FAA Plans Unmanned ‘Sense and Avoid’ Rule in 2016
The U.S. Federal Aviation Administration expects to formulate a standard by 2016 that will permit unmanned aircraft systems (UAS) to interoperate with manned aircraft using an “electronic means” to see and avoid potential collisions, according to the executive leading the FAA’s effort to introduce UAS into the airspace system.
James Williams, manager of the agency’s UAS integration office, said an aviation rulemaking committee the FAA formed is looking into amending Part 91.113, the federal aviation regulation that prescribes aircraft right-of-way rules, to allow for an electronic sensing system that would enable UAS to steer clear of potential collisions with other aircraft. Another special committee, assembled by standards organization RTCA, will develop the technological requirements for a UAS “sense-and-avoid” system, and will meet for the first time on July 30. Williams spoke at the Air Line Pilots Association (ALPA) safety forum in Washington, D.C., on July 17.
At present, the FAA limits UAS operations to restricted, or segregated, airspace that is not available to normal air traffic. A private company that seeks to fly an unmanned aircraft in unrestricted airspace must obtain a special airworthiness certificate from the agency; military services and public agencies require a certificate of authorization. In the 2012 FAA reauthorization act, the U.S. Congress mandates the “safe integration” of UAS in the National Airspace System beginning in September 2015.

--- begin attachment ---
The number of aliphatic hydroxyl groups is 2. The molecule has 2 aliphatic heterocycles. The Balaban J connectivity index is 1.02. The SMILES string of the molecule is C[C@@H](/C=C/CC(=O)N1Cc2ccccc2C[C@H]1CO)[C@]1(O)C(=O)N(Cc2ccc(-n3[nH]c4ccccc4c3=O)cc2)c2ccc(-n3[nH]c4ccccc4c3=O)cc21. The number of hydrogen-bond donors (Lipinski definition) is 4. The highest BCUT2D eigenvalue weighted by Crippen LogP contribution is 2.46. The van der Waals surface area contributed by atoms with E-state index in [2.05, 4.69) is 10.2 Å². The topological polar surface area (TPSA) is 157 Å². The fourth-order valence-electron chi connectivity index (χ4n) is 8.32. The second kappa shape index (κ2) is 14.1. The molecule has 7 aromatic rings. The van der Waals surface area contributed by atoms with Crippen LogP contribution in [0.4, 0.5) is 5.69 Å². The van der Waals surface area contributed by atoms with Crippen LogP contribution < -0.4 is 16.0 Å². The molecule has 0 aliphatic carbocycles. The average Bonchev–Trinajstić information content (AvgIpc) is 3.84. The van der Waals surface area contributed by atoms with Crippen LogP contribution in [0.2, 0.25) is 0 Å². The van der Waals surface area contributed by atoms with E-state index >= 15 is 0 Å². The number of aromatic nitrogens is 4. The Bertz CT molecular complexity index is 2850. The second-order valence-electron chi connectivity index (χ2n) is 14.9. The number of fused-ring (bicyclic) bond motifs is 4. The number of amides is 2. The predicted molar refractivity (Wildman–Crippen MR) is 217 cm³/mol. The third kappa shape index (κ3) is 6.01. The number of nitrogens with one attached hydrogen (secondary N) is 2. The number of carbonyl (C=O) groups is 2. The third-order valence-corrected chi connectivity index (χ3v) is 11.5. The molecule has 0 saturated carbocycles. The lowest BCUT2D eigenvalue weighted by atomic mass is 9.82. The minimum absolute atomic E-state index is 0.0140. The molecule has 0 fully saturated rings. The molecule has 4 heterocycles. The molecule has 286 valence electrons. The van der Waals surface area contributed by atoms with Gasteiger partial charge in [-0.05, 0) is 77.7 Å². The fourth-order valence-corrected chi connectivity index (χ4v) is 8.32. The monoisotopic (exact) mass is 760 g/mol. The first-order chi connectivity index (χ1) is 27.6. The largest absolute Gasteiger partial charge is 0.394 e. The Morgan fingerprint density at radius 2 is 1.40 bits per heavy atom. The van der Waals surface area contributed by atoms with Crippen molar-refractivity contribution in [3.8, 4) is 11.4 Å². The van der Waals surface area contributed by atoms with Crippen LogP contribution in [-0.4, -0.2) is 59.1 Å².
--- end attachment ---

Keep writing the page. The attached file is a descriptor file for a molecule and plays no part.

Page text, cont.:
U.S. military services and government agencies already fly UAS regularly, Williams told the ALPA safety forum, which many airline pilots attend. He cited the Customs and Border Protection agency, which operates Predator B unmanned aircraft in support of anti-terrorism and law-enforcement missions. “How many of you knew that Customs and Border [Protection] is flying its eight airplanes 24 hours a day, seven days a week, along both the northern and southern border, in Class A airspace? Some of you have probably shared the airspace with one of these aircraft,” he said. “They’re being controlled by our en route air traffic controllers every day.”
The FAA has signed an agreement with the National Institute of Justice, the research and development agency of the Department of Justice, to train police departments in operating UAS and to approve their use in local jurisdictions. It has authorized police in Arlington, Texas, which is located near Dallas/Fort Worth International Airport, to fly two small unmanned helicopters. “It is a major deal for us to figure out how to authorize them to operate their aircraft safely in the vicinity of Dallas-Fort Worth,” Williams said. “We figured out a way to do it, and they are now operating.”
The FAA signed a cooperative agreement with ConocoPhillips that authorizes the energy company to operate a catapult-launched Boeing ScanEagle UAS from one of its exploratory ships to monitor ice flows. The agency will grant ConocoPhillips commercial certification for the aircraft in the restricted category, Williams said. Last August, UAS manufacturer AeroVironment started the lengthy process of obtaining FAA type certification of its Global Observer hydrogen-powered UAS, which the company is eyeing for telecommunications relay and other applications.